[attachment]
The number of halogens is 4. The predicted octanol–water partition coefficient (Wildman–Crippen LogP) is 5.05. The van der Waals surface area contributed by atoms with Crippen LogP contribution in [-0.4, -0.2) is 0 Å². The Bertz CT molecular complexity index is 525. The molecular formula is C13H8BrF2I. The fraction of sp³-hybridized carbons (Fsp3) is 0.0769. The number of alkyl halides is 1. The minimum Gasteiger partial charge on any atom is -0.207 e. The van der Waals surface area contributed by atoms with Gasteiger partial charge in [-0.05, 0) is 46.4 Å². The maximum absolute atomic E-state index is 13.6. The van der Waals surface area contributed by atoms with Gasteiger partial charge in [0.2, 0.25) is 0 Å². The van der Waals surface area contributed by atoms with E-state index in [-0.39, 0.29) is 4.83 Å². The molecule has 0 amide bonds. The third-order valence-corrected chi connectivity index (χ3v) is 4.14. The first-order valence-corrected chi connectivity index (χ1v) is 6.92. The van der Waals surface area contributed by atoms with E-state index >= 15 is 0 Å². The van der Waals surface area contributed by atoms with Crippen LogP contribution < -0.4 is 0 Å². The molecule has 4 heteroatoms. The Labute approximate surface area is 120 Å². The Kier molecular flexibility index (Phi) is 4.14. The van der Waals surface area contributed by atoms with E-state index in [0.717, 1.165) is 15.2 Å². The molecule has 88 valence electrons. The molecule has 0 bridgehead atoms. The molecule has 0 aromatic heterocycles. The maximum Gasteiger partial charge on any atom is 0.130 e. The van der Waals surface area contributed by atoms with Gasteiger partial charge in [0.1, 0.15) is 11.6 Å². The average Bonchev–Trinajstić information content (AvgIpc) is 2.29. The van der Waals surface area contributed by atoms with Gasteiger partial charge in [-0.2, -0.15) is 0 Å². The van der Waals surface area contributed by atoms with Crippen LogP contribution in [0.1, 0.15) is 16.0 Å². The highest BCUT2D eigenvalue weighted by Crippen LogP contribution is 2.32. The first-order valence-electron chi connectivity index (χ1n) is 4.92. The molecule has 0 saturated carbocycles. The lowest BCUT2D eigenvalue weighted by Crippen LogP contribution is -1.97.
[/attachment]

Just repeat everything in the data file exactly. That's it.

The number of halogens is 4. The predicted octanol–water partition coefficient (Wildman–Crippen LogP) is 5.05. The van der Waals surface area contributed by atoms with Crippen LogP contribution in [-0.4, -0.2) is 0 Å². The Bertz CT molecular complexity index is 525. The molecular formula is C13H8BrF2I. The fraction of sp³-hybridized carbons (Fsp3) is 0.0769. The number of alkyl halides is 1. The minimum Gasteiger partial charge on any atom is -0.207 e. The van der Waals surface area contributed by atoms with Gasteiger partial charge in [-0.05, 0) is 46.4 Å². The maximum absolute atomic E-state index is 13.6. The van der Waals surface area contributed by atoms with Gasteiger partial charge in [0.2, 0.25) is 0 Å². The van der Waals surface area contributed by atoms with E-state index in [-0.39, 0.29) is 4.83 Å². The molecule has 0 amide bonds. The third-order valence-corrected chi connectivity index (χ3v) is 4.14. The first-order valence-corrected chi connectivity index (χ1v) is 6.92. The van der Waals surface area contributed by atoms with E-state index >= 15 is 0 Å². The van der Waals surface area contributed by atoms with Crippen LogP contribution < -0.4 is 0 Å². The molecule has 4 heteroatoms. The Labute approximate surface area is 120 Å². The Kier molecular flexibility index (Phi) is 4.14. The van der Waals surface area contributed by atoms with E-state index in [0.717, 1.165) is 15.2 Å². The molecule has 88 valence electrons. The molecule has 0 bridgehead atoms. The molecule has 0 aromatic heterocycles. The maximum Gasteiger partial charge on any atom is 0.130 e. The van der Waals surface area contributed by atoms with Gasteiger partial charge in [0.1, 0.15) is 11.6 Å². The average Bonchev–Trinajstić information content (AvgIpc) is 2.29. The van der Waals surface area contributed by atoms with Gasteiger partial charge in [-0.2, -0.15) is 0 Å². The van der Waals surface area contributed by atoms with Crippen LogP contribution in [0.1, 0.15) is 16.0 Å². The highest BCUT2D eigenvalue weighted by Crippen LogP contribution is 2.32. The first-order valence-electron chi connectivity index (χ1n) is 4.92. The molecule has 0 saturated carbocycles. The lowest BCUT2D eigenvalue weighted by Crippen LogP contribution is -1.97.